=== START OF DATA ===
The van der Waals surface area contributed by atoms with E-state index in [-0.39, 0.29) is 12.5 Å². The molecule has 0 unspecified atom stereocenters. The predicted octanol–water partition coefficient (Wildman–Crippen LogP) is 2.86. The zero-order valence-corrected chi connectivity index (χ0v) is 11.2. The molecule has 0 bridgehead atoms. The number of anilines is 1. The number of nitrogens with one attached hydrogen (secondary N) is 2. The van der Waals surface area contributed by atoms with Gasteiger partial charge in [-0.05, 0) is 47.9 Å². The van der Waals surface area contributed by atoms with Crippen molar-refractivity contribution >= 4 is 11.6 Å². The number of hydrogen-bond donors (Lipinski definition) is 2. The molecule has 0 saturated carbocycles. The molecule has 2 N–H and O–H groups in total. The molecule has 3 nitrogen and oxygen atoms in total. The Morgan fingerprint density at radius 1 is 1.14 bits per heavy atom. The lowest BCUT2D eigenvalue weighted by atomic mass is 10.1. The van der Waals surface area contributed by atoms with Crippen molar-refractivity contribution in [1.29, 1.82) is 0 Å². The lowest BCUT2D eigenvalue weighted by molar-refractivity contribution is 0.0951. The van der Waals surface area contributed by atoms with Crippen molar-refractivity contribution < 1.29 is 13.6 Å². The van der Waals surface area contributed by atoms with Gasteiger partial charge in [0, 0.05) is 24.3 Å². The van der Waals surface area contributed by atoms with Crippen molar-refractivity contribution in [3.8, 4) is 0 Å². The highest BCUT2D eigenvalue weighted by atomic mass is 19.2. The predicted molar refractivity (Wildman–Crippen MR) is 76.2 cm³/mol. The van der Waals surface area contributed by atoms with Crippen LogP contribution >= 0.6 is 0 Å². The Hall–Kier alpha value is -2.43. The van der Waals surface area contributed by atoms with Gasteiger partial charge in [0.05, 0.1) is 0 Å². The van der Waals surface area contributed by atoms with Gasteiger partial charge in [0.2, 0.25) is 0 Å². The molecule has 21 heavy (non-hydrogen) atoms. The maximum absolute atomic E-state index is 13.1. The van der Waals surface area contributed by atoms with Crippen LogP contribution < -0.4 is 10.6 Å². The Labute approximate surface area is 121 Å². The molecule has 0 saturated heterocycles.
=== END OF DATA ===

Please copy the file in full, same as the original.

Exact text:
The van der Waals surface area contributed by atoms with E-state index in [-0.39, 0.29) is 12.5 Å². The molecule has 0 unspecified atom stereocenters. The predicted octanol–water partition coefficient (Wildman–Crippen LogP) is 2.86. The zero-order valence-corrected chi connectivity index (χ0v) is 11.2. The molecule has 0 bridgehead atoms. The number of anilines is 1. The number of nitrogens with one attached hydrogen (secondary N) is 2. The van der Waals surface area contributed by atoms with Gasteiger partial charge in [-0.05, 0) is 47.9 Å². The van der Waals surface area contributed by atoms with Crippen molar-refractivity contribution >= 4 is 11.6 Å². The number of hydrogen-bond donors (Lipinski definition) is 2. The molecule has 0 saturated carbocycles. The molecule has 2 N–H and O–H groups in total. The molecule has 3 nitrogen and oxygen atoms in total. The Morgan fingerprint density at radius 1 is 1.14 bits per heavy atom. The lowest BCUT2D eigenvalue weighted by atomic mass is 10.1. The van der Waals surface area contributed by atoms with Crippen molar-refractivity contribution in [1.29, 1.82) is 0 Å². The lowest BCUT2D eigenvalue weighted by molar-refractivity contribution is 0.0951. The van der Waals surface area contributed by atoms with Crippen molar-refractivity contribution < 1.29 is 13.6 Å². The van der Waals surface area contributed by atoms with Gasteiger partial charge in [0, 0.05) is 24.3 Å². The van der Waals surface area contributed by atoms with Crippen molar-refractivity contribution in [3.8, 4) is 0 Å². The highest BCUT2D eigenvalue weighted by atomic mass is 19.2. The predicted molar refractivity (Wildman–Crippen MR) is 76.2 cm³/mol. The van der Waals surface area contributed by atoms with Crippen LogP contribution >= 0.6 is 0 Å². The Hall–Kier alpha value is -2.43. The van der Waals surface area contributed by atoms with Gasteiger partial charge in [0.05, 0.1) is 0 Å². The van der Waals surface area contributed by atoms with Gasteiger partial charge in [0.2, 0.25) is 0 Å². The molecule has 21 heavy (non-hydrogen) atoms. The maximum absolute atomic E-state index is 13.1. The van der Waals surface area contributed by atoms with Crippen LogP contribution < -0.4 is 10.6 Å². The Labute approximate surface area is 121 Å². The molecule has 0 saturated heterocycles.